This is a general way to calculate such rewards. If you want it to fit the three data points you noted above, you will have to resort to curve fitting, spline interpolation, generalized least squares, etc, to get a best-fit of the above equation to your data points. Or you could use Taylor polynomials to generate a simple 4-th order polynomial equation (ie: ax^4 + bx^3 + cx^2 + dx + e) that fits all your data points exactly.

Good luck!

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For a logical player to engage in gambling, the expected return value must be greater than his stake. The expected return value is reward · probability, so we have the equation

reward · probability - stake ≥ 0


If a part of the winnings are taxed (tax in percent), then we have

reward · (1 - tax) · probability - stake ≥ 0


If all other variables are known, we can calculate good rewards as

reward  ≥ stake /( (1-tax) · probability )


So the reward needed is proportional to the inverse of the probability.

A zero probability of winning isn't good (this is a division by zero error), but this should be considered a “lost” game, so no reward calculation should be neccessary.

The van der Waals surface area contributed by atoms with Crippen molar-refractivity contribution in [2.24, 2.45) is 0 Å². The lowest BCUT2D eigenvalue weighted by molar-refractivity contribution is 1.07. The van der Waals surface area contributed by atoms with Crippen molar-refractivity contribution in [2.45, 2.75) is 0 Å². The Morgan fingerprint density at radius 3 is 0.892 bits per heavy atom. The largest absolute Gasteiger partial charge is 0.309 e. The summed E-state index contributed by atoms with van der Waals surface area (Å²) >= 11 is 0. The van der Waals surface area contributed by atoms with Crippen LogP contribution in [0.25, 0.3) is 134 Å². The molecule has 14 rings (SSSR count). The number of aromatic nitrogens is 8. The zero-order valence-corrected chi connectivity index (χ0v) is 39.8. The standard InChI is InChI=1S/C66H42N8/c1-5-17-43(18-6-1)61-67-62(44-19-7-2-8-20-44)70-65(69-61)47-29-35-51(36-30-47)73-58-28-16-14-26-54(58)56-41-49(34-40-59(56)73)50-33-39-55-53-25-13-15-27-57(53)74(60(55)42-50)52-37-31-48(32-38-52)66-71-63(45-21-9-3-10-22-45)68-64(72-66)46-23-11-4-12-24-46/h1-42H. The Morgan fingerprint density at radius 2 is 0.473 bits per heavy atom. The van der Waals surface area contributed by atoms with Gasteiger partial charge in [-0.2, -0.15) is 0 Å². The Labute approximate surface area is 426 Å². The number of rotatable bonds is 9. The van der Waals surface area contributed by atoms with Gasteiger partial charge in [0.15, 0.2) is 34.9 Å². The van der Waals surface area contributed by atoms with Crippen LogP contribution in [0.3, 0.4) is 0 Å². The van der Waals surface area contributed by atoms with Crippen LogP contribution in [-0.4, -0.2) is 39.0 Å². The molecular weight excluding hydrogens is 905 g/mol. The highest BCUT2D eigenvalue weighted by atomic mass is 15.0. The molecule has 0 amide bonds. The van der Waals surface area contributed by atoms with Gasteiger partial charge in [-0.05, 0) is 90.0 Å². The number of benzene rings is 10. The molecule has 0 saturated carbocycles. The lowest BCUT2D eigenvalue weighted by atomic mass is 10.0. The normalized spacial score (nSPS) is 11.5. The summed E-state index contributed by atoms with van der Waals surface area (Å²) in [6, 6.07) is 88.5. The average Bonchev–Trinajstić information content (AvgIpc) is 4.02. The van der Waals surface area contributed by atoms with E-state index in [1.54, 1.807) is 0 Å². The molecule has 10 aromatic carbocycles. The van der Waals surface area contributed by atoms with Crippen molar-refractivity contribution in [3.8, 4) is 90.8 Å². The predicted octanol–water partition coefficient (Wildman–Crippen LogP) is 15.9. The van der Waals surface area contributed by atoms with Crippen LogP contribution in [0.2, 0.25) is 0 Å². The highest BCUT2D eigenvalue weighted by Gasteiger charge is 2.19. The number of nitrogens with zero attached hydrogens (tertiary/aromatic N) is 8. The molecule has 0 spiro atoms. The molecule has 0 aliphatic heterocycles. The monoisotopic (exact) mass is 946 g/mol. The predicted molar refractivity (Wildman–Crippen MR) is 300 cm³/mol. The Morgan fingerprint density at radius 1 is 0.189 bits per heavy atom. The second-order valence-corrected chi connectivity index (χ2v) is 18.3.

If the calculated reward is too high, it can always be capped (but this makes the player unlikely to engage in the gamble)

my $tax = 0.02; # 2% my$max_reward = 2000;
my $min_reward = 1; sub calculate_reward { my ($probability, $stake) = @_; die "zero probability, neccessary stake is infinite" if$probability <= 0;
my $reward =$min_reward + $stake/( (1-$tax) * $probability);$reward = $max_reward if$reward > $max_reward; return$reward;
}

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"For a logical player to engage in gambling ..." - oxymoron? –  no_answer_not_upvoted Jun 5 '13 at 20:20
@randomstring nope, gambling can pay off (my answer is about asserting that). This is good for PvP gambling, or when no real value can be transferred (e.g. in a game: NPC: lend me three carrots for a minute, I'll give you 5 back later! Player: ok. *NPC runs away*). This answer is not appliccable to slot machines etc., where the casino would be the losing party –  amon Jun 5 '13 at 20:27
sure. i had the casino slot machine scenario in mind because the question seemed to be designing the reward with a well-known probability, rather than a skill-based game where the probability is not known to the reward-designer. –  no_answer_not_upvoted Jun 5 '13 at 20:35